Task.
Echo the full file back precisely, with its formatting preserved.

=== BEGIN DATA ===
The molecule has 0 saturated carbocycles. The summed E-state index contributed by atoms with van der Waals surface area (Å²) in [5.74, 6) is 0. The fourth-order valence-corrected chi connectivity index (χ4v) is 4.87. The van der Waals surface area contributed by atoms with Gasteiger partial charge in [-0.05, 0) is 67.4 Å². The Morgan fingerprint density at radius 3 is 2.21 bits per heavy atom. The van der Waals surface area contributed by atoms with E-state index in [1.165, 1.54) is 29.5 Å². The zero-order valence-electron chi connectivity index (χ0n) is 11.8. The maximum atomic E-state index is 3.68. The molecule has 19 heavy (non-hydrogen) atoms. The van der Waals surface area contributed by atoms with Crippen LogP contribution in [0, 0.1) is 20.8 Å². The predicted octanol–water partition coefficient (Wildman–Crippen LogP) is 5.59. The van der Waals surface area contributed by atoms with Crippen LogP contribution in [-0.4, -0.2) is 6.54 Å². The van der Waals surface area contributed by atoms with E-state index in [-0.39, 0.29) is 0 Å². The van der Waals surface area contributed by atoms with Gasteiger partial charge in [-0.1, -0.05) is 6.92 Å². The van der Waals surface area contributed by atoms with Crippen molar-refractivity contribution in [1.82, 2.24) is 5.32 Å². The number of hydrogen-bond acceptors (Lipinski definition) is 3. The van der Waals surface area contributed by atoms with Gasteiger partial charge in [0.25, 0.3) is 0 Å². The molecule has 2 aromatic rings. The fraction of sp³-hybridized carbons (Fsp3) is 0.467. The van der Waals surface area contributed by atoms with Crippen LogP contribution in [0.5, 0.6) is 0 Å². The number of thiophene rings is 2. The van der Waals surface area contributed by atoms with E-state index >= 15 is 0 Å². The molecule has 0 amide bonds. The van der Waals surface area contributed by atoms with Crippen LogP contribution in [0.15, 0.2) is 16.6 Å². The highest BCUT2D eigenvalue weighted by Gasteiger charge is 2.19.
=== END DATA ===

The molecule has 0 saturated carbocycles. The summed E-state index contributed by atoms with van der Waals surface area (Å²) in [5.74, 6) is 0. The fourth-order valence-corrected chi connectivity index (χ4v) is 4.87. The van der Waals surface area contributed by atoms with Gasteiger partial charge in [-0.05, 0) is 67.4 Å². The Morgan fingerprint density at radius 3 is 2.21 bits per heavy atom. The van der Waals surface area contributed by atoms with E-state index in [1.165, 1.54) is 29.5 Å². The zero-order valence-electron chi connectivity index (χ0n) is 11.8. The maximum atomic E-state index is 3.68. The molecule has 19 heavy (non-hydrogen) atoms. The van der Waals surface area contributed by atoms with Crippen LogP contribution in [0, 0.1) is 20.8 Å². The predicted octanol–water partition coefficient (Wildman–Crippen LogP) is 5.59. The van der Waals surface area contributed by atoms with Crippen LogP contribution in [-0.4, -0.2) is 6.54 Å². The van der Waals surface area contributed by atoms with E-state index in [-0.39, 0.29) is 0 Å². The van der Waals surface area contributed by atoms with Gasteiger partial charge in [-0.1, -0.05) is 6.92 Å². The van der Waals surface area contributed by atoms with Crippen molar-refractivity contribution in [1.82, 2.24) is 5.32 Å². The number of hydrogen-bond acceptors (Lipinski definition) is 3. The van der Waals surface area contributed by atoms with Gasteiger partial charge in [0.25, 0.3) is 0 Å². The molecule has 2 aromatic rings. The fraction of sp³-hybridized carbons (Fsp3) is 0.467. The van der Waals surface area contributed by atoms with Crippen LogP contribution in [0.5, 0.6) is 0 Å². The number of thiophene rings is 2. The van der Waals surface area contributed by atoms with E-state index >= 15 is 0 Å². The molecule has 0 amide bonds. The van der Waals surface area contributed by atoms with Crippen LogP contribution in [0.15, 0.2) is 16.6 Å². The highest BCUT2D eigenvalue weighted by Gasteiger charge is 2.19.